Plastic Ocean screening among month of nature-focused Keynsham events
Published on: 03 Jun 2017
Keynsham’s branch of the Avon Wildlife Trust (AWT) enjoyed two excellent local walks in April and May, writes chairman Dave Sage.
The first walk started very early – 4.30am in late April at Saltford Shallows! In total, 24 very enthusiastic birdwatchers, led by Dave, watched the sun rise and listened as the birds woke and started singing.
They started up one by one, each clearly identifiable from its song as robin, blackbird, song thrush, wren, chiffchaff, and so on, until the dawn chorus reached its full crescendo, heralding the start of a beautiful day. Altogether 39 species were seen and heard, notably willow warbler, blackcap, goldcrest and bullfinch, all at close range, as well as heron, kingfisher and grey wagtail on the walk back along the River Avon. A superb walk – and home just in time for breakfast!
The second walk, on a bright, warm afternoon in May, was around the AWT reserve at Folly Farm, near Bishop Sutton. Twenty of us were led round at a brisk pace by AWT volunteer Richard Campbell. A working farm and function centre (we couldn’t visit the main buildings because a wedding was in progress!), it is nevertheless managed largely for the benefit of wildlife and increasing biodiversity.
Richard explained about the management work that takes place each week, and showed us several of the key habitats and keystone species. These included ancient woodland full of bluebells, early purple orchids, wild garlic, several fern species and woodland species such as sanicle, golden saxifrage, wood speedwell, yellow pimpernel and yellow archangel. We visited “unimproved” pastures (so-called because they have not been treated with fertilisers or pesticides), where wild flowers could compete more fairly with grass species. Yellow rattle, cowslips, violets and tormentil all grow well among the dozens of large ant hills, which are characteristic of such pastures, since they are left undisturbed by human hand, tractor or plough. There was birdsong in abundance, including willow warbler, song thrush, chiffchaff, blackcap and green woodpecker, as well as distant buzzards.
As Richard explained, cattle and sheep are grazed on some parts of the farm, to generate income which is used to support management and conservation work. Truly a shining example of how agriculture and wildlife can co-exist in a sustainable way, Folly Farm is also a beautiful place for a walk, with stunning views over nearby Chew Valley Lake, another notable area for wildlife.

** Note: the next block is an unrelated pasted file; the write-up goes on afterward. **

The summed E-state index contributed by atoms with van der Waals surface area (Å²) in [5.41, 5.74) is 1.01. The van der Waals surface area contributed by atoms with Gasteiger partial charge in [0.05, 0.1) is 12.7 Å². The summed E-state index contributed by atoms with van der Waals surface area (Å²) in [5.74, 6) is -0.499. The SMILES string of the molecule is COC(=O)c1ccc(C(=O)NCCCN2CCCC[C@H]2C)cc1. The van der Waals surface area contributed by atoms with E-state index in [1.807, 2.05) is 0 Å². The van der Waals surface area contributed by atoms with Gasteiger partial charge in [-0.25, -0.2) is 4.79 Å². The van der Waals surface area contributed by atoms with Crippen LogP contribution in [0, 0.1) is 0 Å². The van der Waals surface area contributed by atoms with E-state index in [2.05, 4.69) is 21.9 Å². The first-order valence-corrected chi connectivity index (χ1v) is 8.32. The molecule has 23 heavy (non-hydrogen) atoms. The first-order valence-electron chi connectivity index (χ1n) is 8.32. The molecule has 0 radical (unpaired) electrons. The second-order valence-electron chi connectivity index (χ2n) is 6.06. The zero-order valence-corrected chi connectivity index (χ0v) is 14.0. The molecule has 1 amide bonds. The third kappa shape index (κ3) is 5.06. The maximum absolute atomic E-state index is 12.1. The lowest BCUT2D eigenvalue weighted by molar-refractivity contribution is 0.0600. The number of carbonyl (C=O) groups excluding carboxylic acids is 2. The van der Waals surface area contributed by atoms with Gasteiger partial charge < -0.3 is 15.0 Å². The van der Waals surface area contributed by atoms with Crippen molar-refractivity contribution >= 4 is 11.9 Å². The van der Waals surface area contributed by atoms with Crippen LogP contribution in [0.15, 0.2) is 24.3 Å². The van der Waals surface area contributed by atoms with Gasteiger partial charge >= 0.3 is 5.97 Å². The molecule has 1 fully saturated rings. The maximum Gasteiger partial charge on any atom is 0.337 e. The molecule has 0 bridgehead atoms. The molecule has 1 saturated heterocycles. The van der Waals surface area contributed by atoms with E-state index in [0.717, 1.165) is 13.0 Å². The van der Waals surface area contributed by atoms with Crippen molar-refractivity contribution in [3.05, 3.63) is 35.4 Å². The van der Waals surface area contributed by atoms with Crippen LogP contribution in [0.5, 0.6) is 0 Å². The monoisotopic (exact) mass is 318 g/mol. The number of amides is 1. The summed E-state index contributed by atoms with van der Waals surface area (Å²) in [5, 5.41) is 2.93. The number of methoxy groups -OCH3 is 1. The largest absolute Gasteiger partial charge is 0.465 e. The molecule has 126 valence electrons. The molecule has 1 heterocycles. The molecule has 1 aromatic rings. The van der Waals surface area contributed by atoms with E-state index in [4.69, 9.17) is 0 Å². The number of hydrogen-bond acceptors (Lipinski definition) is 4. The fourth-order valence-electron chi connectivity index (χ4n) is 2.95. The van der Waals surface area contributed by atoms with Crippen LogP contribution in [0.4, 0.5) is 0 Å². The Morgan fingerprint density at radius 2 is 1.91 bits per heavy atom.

June is a big month in our wildlife calendar, so much is happening out in our gardens, parks and wild spaces with lots of fledgling birds on our feeders and many young animals, including fox cubs making their first steps out into the wild world. It is also a big month to celebrate wildlife as there are so many exciting things happening locally. First and foremost is the Festival of Nature experience due to wend its way along the River Avon from Bristol to Bath between June 8 and 25, calling in at Keynsham for the weekend of June 16-18.
Free Family Sunday (June 18, 11am-5pm) in Keynsham Memorial Park is an event not to missed with lots of fun for all the family, and Avon Wildlife Trust Keynsham Group will be there among it all. We are holding a “mini Bio-Blitz” where every hour on the hour we invite you to join us as we head off to different areas of the park in search of all things “natural and wild”. We will also host a quiz and investigate creatures collected from an earlier river dipping.
Join us also for our Marvellous Moths Night on June 17 – meet us in the Memorial Park from 10pm to midnight, at both the cafe and the bandstand where we will have moth traps set up and we will be investigating and reporting the species caught in the traps. You will be able to view the moths close up and photography may be possible. Remember to bring a torch! Baked Cafe in the park will be open for refreshments during the evening.
Our next walk is to Charterhouse to look at “the botanical treasures of the Mendips” on Sunday, June 25. For details and/or to book a place on the minibus, contact firstname.lastname@example.org.
Film dives into a ‘Plastic Ocean’
Alongside these free events we have organised one paid event – our film screening of A Plastic Ocean kicks off the Keynsham Festival of Nature weekend on Friday, June 16, from 6.45pm at Keynsham Community Space.
A Plastic Ocean is an epic global adventure following a documentary filmmaker and a world record free-diver as they travel the earth discovering the shocking impact plastic is having on our oceans and the marine animals that live there. The film investigates how our addiction to plastic is impacting the food chain and how that is affecting every one of us through new and developing human health problems. During its four-year production period, A Plastic Ocean was filmed in 20 locations around the world in beautiful and chilling detail to document the global effects of plastic pollution–and introduce workable technology and policy solutions that can, if implemented in time, change things for the better.
This is bound to be a sell-out event so if you don’t have your tickets yet, act quickly. Tickets are available from https://aplasticoceankeynsham.eventbrite.co.uk. Proceeds from this event will help support conservation in Avon. For further information, email email@example.com or call Kathy on 07850 508702.